Ticking Time Bombs: Cells Successfully Edited By CRISPR Technology Have Increased Risk Of Triggering Cancer
Although the companies' stocks took a huge hit, experts "haven't freaked out" at the findings.
CRISPR-Edited Cells Might Cause Cancer, Two Studies Find
Editing cells’ genomes with CRISPR-Cas9 might increase the risk that the altered cells, intended to treat disease, will trigger cancer, two studies published on Monday warn — a potential game-changer for the companies developing CRISPR-based therapies. In the studies, published in Nature Medicine, scientists found that cells whose genomes are successfully edited by CRISPR-Cas9 have the potential to seed tumors inside a patient. That could make some CRISPR’d cells ticking time bombs, according to researchers from Sweden’s Karolinska Institute and, separately, Novartis. (Begley, 6/11)
CRISPR Scientists Are In For The Long Haul. Wall Street Is Less Patient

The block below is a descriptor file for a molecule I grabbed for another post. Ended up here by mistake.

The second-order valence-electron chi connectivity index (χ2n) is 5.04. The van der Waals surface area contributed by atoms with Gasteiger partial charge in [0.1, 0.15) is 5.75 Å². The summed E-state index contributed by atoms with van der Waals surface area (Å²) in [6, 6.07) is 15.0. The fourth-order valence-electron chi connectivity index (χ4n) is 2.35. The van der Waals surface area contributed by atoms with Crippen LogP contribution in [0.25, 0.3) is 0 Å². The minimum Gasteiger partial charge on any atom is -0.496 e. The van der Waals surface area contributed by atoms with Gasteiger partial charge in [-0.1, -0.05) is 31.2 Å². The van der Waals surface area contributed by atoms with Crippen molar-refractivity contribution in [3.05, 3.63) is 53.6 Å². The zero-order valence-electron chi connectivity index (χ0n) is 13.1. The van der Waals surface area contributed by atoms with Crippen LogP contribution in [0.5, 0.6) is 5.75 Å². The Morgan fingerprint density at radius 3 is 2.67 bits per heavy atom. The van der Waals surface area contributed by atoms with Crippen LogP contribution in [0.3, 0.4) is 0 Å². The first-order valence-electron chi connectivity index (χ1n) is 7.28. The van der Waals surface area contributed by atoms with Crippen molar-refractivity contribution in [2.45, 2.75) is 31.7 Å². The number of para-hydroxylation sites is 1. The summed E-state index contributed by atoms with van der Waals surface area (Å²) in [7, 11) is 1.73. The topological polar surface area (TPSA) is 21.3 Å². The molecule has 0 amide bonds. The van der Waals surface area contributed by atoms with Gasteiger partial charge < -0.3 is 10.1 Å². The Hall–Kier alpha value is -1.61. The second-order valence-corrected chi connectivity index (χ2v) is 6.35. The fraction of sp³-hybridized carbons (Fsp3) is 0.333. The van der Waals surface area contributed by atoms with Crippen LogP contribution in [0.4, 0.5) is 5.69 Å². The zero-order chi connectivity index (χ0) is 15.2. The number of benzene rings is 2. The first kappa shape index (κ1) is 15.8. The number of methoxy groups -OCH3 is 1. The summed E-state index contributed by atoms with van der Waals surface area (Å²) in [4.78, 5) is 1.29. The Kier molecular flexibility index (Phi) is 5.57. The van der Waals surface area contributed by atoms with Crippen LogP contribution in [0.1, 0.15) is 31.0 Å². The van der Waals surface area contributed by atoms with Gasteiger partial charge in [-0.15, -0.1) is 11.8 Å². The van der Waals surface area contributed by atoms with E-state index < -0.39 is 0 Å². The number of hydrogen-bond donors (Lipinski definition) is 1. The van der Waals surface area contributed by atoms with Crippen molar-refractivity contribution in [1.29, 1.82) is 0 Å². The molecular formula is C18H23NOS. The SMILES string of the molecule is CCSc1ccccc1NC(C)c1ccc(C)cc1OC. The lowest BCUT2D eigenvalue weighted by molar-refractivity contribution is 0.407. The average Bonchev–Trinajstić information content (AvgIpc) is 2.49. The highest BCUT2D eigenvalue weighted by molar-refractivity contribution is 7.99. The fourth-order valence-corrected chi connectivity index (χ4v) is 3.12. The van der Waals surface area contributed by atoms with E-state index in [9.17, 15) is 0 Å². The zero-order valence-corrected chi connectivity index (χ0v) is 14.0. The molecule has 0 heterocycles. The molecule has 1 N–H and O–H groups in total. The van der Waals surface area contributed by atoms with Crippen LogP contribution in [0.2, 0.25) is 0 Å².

Investors’ bullishness on the potential of gene-editing technologies has turned a trio of startups into multibillion-dollar enterprises. But some unforeseen scientific findings, courtesy of a pair of new scientific papers, provides a jarring reminder to the market: Until this newfangled technology is proved safe in actual humans, investing in CRISPR stocks will remain a head-spinning experience. (Garde, 6/11)
CRISPR Stocks Tank After Research Shows Edited Cells Might Cause Cancer
Shares of companies developing CRISPR-based therapies slid Monday after STAT News reported two new studies showed edited cells might cause cancer. Gene editing tool CRISPR-Cas9 has been hailed as a breakthrough that could allow scientists to treat and possibly even cure genetic diseases. In two studies published Monday in the journal Nature Medicine, researchers found editing cells' genomes with the technique might increase the risk of cancer. Those edited cells are those ones that are intended to treat diseases. (LaVito and Tirrell, 6/11)